HDMI eARC is, at times, not enabled by default on your TV, necessitating manual intervention. And, on some TVs, the ARC or eARC setting is available only if the HDMI-CEC option is turned on.
It’s safe to say ARC and CEC are kind of married to each other.
HDMI In vs. Out vs. ARC: A Comparison
Despite differing functionalities, HDMI Input, HDMI output, and ARC ports or connectors have the exact physical dimensions.
They are standard-size HDMI ports and not mini-HDMI or micro-HDMI. They use the same cables, too, since the cords are two-way.
Their ports can be discerned with the corresponding labels. An HDMI ARC port, for instance, is marked as one. Quite similar is the case with HDMI IN and OUT ports.
If the ports are not identified, the device they are located on should make it self-explanatory. For example, an HDMI port not recognized as “ARC” is undoubtedly an OUT port.
Check the product manufacturer’s website or product manual to confirm things if you are not sure. Here is a table delineating the fundamental differences between the three:
|Particulars||HDMI In||HDMI Out||HDMI ARC|
|Basic function||Receive AV signals||Send AV signals||Send/ receive AV signals|
|Devices||TVs, monitors, projectors, etc.||Laptops, DVD players, game consoles||TVs and soundbars|
|HDMI version||HDMI 1.0 and later||HDMI 1.0 and later||HDMI 1.4 and later|
Note: eARC is supported on HDMI 2.1 and works better with Ultra High-Speed HDMI cables.
Is eARC Standard with HDMI 2.1?
No, eARC is not a standard HDMI 2.1 feature. HDMI 2.1 ushered in a host of features upon its release, and eARC is one of them.
But eARC is optional, or an HDMI 2.1 connection doesn’t cease to be HDMI 2.1 if it doesn’t support eARC. This reality can be likened to how ARC is not a standard HDMI 1.4 feature.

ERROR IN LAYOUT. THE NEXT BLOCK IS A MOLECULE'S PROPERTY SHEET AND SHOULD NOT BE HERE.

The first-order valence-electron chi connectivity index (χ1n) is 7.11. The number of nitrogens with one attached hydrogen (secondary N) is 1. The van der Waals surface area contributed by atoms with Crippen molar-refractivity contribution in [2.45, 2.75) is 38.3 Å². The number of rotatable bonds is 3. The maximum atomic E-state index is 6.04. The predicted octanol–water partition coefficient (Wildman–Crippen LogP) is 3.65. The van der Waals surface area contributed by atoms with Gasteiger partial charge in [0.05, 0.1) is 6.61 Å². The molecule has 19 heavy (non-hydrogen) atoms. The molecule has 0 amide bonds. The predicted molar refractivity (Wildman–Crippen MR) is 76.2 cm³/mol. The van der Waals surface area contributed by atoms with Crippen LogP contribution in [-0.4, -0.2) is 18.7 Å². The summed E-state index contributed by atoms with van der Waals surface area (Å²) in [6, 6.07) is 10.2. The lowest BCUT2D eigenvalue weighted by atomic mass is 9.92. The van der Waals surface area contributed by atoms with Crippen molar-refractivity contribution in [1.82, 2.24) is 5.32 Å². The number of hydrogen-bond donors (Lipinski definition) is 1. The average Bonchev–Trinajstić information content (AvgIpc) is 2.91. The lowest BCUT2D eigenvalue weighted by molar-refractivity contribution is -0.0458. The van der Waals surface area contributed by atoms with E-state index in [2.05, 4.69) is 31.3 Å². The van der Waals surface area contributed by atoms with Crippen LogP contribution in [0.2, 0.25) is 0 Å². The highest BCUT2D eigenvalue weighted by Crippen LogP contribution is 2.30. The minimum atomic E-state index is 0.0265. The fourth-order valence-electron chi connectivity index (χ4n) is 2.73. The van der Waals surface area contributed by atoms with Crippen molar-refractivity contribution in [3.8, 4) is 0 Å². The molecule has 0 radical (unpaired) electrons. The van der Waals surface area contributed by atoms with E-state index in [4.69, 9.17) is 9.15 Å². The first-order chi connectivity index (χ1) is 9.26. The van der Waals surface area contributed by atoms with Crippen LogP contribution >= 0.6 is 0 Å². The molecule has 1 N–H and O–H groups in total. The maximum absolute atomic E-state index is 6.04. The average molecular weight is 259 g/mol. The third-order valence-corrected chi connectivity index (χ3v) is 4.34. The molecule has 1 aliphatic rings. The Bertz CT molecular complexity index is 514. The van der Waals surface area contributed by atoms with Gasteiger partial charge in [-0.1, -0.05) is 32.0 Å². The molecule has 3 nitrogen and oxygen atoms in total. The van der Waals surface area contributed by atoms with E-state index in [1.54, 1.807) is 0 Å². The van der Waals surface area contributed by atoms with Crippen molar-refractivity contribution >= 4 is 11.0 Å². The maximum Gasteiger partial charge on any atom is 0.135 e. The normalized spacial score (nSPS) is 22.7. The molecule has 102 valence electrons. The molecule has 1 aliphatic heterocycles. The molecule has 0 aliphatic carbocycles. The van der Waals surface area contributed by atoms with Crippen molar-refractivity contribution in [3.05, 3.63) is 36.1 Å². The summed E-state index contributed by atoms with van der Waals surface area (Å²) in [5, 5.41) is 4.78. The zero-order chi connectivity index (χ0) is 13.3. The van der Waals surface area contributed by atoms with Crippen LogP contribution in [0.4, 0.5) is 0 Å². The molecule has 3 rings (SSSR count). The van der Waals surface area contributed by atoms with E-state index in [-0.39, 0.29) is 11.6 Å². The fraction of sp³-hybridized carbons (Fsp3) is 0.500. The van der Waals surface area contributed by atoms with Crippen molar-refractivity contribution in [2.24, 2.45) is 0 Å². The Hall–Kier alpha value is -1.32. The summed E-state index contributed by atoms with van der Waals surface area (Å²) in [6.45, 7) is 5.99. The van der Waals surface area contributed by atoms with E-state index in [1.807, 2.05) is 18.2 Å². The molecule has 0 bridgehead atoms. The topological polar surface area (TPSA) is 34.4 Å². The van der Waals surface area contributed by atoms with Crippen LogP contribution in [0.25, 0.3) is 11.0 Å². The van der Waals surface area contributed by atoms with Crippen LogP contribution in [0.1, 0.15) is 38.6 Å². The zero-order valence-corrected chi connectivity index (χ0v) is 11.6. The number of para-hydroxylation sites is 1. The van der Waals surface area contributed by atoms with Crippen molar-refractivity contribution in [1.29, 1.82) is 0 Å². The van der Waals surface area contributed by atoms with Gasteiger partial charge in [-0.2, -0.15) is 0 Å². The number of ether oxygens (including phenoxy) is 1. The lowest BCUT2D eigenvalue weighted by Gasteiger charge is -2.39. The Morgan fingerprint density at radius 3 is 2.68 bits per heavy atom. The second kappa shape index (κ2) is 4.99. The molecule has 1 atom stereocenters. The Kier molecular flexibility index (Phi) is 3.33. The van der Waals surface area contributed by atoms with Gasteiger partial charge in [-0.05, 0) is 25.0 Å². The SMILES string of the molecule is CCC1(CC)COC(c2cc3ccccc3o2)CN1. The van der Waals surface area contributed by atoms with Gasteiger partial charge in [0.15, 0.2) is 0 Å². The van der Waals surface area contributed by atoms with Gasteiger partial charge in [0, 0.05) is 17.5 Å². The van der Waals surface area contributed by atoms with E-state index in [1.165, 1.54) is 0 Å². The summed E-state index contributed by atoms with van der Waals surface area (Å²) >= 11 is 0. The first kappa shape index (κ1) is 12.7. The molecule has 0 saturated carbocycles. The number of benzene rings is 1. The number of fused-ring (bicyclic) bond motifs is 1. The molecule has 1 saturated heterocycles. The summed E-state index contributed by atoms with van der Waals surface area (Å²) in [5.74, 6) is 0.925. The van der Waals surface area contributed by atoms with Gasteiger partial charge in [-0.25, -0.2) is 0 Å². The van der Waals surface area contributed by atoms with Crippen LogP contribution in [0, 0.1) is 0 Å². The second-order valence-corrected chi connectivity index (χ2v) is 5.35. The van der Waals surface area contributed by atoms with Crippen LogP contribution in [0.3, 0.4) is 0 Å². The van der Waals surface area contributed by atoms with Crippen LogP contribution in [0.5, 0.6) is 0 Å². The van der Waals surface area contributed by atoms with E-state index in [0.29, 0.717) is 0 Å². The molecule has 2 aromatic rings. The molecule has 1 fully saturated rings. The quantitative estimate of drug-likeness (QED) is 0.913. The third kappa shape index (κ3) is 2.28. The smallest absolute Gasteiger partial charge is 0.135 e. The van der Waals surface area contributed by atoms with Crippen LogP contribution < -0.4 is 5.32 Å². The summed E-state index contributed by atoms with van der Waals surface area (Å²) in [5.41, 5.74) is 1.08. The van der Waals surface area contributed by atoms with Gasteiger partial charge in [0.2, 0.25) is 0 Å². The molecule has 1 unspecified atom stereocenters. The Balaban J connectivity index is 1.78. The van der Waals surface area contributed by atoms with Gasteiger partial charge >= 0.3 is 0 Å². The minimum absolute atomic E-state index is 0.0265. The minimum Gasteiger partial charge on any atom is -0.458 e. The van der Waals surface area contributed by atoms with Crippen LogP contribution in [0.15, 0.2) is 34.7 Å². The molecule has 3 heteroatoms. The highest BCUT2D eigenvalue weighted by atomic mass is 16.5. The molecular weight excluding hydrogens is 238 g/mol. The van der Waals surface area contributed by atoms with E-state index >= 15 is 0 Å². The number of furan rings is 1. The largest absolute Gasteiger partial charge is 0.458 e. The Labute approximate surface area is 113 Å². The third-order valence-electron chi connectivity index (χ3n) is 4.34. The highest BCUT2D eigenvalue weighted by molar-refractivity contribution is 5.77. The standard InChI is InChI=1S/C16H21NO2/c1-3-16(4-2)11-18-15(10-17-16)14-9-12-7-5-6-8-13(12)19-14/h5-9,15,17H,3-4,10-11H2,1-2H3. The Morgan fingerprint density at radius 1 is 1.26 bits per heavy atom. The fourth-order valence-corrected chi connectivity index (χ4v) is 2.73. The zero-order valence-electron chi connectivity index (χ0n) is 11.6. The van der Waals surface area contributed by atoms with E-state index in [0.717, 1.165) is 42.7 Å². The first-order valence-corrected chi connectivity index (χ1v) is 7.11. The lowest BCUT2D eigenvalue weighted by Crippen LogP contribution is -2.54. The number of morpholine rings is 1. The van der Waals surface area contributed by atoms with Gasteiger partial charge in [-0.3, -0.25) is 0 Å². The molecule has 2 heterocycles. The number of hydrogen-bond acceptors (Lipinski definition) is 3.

Making things more convoluted, a TV can support eARC alone and not other HDMI 2.1 features and still get marketed as an HDMI 2.1 TV.
Can You Convert an HDMI Output Port to Input?
No, you cannot convert an HDMI output port into input or vice versa—at least not directly.
The two ports are wired differently and have discrete functions that cannot be altered.
You may use HDMI adapters/converters, however. But those are not recommended as they could be clunky, flawed, or ineffective.
Does HDMI ARC Require Special Cables?
No, HDMI ARC doesn’t have special cable requirements.
Any standard HDMI 1.4 or higher cable should work fine. But owing to eARC’s higher bandwidth capabilities, you would need a suitable cable—for instance, an Ultra High-Speed HDMI cable or High-Speed HDMI cable with Ethernet.
The Monoprice 8K Certified Ultra High Speed HDMI 2.1 Cable and the Belkin Ultra HD High Speed HDMI 2.1 Cable are the Ultra High-Speed cables we recommend.
HDMI was introduced in December 2002. It has had multiple iterations and improvements over the years, collectively contributing to the current ubiquity the standard enjoys.
Through the multiple changes and enhancements, however, HDMI’s core functionality or primary purpose was never tinkered with.
In other words, HDMI output and input ports didn’t become capable of a role reversal. An HDMI output port still transmits information. Likewise, the input port receives the signals.
With ARC and eARC, HDMI made setting things up convenient for people with surround sound speakers or soundbars.
Hopefully, this article gave you a clear idea about HDMI IN, HDMI OUT, and ARC and how they differ. If you want your TV to communicate with your AV receiver, you should now know which HDMI port to use if you didn’t before.
Catherine Tramell has been covering technology as a freelance writer for over a decade. She has been writing for Pointer Clicker for over a year, further expanding her expertise as a tech columnist. Catherine likes spending time with her family and friends and her pastimes are reading books and news articles.